How much should I pay for a small business website? How much do you have? This is a question I get all the time because there’s so much different information out there ranging from do-it-yourself sites, where you can log on and click a few boxes around for $1 a month, all the way through 10 or 15 thousand dollars for a custom CMS. The issue is, is think about, before you worry about money, what kind of website do you need? You need a website that’s fast, secure, easy to manage, low cost to maintain and operate, flexible, meaning you can do what you want and you can add content and remove content and images, that kind of thing. That’s WordPress in my opinion. It’s the best small business CMS or content management system out there.
So before you look at the general question of how much you should pay for a website, think about what you want first. You can pay anything from a few dollars for an available theme, and a small amount for hosting per month, or you can get a sophisticated web programmer and designer to do basically anything you want. But the beauty of WordPress is there’s such an open source community of plugins and themes out there, so you don’t have to reinvent the wheel. Some of the biggest companies in the world use WordPress. That’s why I recommend it.
So what should you pay for a good WordPress website? Let’s talk about that for a minute. First you have to understand the web development process. It starts with designs, so you have to come up with what you want in the first place. Then you have to go through programming, which is taking your design and converting it to a functional WordPress site. Then there’s set-up and maintenance involved. So whether there’s plugins that need to happen or getting your initial content up, and then ongoing hosting or maintenance.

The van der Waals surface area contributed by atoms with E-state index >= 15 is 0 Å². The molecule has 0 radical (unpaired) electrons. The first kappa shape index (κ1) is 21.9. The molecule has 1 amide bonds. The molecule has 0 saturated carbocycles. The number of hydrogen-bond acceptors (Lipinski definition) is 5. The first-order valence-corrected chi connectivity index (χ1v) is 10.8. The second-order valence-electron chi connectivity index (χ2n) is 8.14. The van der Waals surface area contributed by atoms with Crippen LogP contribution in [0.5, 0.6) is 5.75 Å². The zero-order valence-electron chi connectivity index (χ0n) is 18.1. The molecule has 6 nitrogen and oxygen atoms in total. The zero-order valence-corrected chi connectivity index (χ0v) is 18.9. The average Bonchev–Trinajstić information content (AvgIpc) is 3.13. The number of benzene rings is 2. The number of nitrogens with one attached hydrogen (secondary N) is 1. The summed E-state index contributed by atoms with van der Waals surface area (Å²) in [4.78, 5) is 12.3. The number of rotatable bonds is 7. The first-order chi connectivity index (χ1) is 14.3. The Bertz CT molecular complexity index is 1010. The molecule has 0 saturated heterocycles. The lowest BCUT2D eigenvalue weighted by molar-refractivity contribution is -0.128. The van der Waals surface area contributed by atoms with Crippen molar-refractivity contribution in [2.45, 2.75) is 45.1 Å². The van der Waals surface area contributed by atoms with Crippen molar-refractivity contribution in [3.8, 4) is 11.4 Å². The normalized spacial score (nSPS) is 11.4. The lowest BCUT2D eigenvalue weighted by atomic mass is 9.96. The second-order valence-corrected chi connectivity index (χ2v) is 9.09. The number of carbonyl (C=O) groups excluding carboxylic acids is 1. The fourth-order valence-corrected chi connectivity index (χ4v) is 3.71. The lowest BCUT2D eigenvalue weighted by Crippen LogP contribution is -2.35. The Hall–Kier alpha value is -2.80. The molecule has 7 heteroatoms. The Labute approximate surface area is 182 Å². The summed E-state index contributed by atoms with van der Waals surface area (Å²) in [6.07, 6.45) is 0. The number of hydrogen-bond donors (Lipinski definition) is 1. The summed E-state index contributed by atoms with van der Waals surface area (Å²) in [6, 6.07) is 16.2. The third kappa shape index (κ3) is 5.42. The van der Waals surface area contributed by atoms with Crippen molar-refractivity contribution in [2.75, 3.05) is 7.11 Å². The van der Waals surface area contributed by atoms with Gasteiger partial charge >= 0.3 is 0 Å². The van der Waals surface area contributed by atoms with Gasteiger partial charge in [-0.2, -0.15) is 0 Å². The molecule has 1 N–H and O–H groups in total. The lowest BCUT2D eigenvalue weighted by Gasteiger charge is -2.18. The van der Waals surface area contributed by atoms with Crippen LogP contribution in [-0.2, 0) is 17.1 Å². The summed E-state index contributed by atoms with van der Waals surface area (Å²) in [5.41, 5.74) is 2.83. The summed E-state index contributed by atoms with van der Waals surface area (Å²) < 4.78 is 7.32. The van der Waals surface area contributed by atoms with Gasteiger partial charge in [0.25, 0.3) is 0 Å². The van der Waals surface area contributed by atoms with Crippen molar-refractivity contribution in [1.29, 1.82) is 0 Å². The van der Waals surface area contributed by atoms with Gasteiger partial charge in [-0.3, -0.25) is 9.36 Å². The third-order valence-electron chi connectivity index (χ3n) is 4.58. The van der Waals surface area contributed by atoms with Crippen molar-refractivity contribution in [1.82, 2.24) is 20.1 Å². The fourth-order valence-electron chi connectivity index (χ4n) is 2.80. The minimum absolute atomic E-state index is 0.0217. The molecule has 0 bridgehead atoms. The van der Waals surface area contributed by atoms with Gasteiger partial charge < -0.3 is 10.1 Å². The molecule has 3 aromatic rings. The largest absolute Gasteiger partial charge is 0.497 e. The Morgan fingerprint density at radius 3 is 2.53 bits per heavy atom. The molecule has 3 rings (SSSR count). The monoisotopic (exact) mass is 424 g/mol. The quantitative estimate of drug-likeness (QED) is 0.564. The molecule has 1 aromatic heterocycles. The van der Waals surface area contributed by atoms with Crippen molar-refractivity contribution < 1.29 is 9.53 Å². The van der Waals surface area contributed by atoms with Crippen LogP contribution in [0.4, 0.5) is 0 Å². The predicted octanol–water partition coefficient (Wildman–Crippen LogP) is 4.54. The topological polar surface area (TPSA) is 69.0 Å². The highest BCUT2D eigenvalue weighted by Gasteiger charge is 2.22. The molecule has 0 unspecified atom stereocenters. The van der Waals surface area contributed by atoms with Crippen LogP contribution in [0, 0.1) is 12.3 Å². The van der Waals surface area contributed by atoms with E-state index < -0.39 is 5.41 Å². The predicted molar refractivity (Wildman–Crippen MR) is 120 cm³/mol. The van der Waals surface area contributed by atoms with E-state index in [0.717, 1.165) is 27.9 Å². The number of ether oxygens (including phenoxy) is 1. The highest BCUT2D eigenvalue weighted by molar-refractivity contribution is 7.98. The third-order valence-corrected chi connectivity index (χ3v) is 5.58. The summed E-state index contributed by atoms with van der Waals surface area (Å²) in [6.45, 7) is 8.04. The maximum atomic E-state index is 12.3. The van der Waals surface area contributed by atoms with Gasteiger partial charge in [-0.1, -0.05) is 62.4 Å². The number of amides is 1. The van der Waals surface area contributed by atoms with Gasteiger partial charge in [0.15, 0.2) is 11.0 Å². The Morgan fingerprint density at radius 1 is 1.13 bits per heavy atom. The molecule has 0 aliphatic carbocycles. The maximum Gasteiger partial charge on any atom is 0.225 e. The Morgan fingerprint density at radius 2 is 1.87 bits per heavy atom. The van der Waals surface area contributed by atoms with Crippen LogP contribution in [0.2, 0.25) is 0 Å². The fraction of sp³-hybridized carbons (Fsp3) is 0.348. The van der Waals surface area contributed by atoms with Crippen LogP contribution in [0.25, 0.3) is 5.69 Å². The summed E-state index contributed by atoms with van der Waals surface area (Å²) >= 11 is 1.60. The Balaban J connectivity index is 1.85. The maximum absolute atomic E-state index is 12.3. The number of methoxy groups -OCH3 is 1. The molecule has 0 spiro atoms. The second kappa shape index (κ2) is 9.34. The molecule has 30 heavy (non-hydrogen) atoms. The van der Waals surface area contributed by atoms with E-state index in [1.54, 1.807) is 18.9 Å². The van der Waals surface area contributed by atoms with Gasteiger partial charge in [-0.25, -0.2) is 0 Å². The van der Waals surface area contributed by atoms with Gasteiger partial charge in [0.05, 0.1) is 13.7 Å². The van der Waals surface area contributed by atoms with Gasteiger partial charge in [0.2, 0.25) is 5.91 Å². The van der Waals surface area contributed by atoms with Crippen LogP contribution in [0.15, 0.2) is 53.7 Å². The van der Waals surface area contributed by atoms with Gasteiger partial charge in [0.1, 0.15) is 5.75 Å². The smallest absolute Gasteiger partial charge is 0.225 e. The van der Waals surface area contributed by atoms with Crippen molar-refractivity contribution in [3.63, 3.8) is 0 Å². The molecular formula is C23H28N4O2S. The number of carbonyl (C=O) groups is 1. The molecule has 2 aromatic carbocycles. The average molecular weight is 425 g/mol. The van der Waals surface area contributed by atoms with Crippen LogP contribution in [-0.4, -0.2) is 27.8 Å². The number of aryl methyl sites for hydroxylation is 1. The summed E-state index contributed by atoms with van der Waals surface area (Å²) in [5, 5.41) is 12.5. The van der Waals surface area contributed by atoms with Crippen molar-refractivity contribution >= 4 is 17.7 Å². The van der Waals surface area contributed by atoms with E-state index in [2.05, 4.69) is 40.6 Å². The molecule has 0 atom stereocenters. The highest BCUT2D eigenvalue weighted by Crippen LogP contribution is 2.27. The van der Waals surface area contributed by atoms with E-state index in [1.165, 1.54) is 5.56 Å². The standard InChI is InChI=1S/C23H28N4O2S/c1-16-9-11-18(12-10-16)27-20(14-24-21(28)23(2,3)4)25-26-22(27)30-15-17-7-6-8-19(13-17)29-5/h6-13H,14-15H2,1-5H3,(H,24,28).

So let me give you a couple tips to point you in the right direction of getting the most out of your money when it comes to your small business website. Number one is know what you want. A lot of people just ask somebody to design them a website and let the web designer determine what they’re doing. Well you’re not painting an impressionistic or abstract painting here. You need to really think about it because this website should be the engine for driving online business. So you want a website that attracts all three phases of the online marketing funnel. It’s got to reach your target audience, so it’s got to be SEO friendly and the content that you write has to be compatible and be in a good environment for a search engine optimization, so that’s reach in front of your audience.
It’s got to engage your audience, so the design has to have things in place like trust icons, and testimonials. Trust icons are just emblems or badges. So if you’re part of the Better Business Bureau or the American Bar, AV rated and those badges of trust, you have to have a psychological factors like testimonials and social proofs showing that you have a social media presence and that kind of thing. By the way, if this stuff is all new to you go to GetMyFreeCourse.com for our online marketing crash course that will go over the 11 steps of web design, in terms of psychology.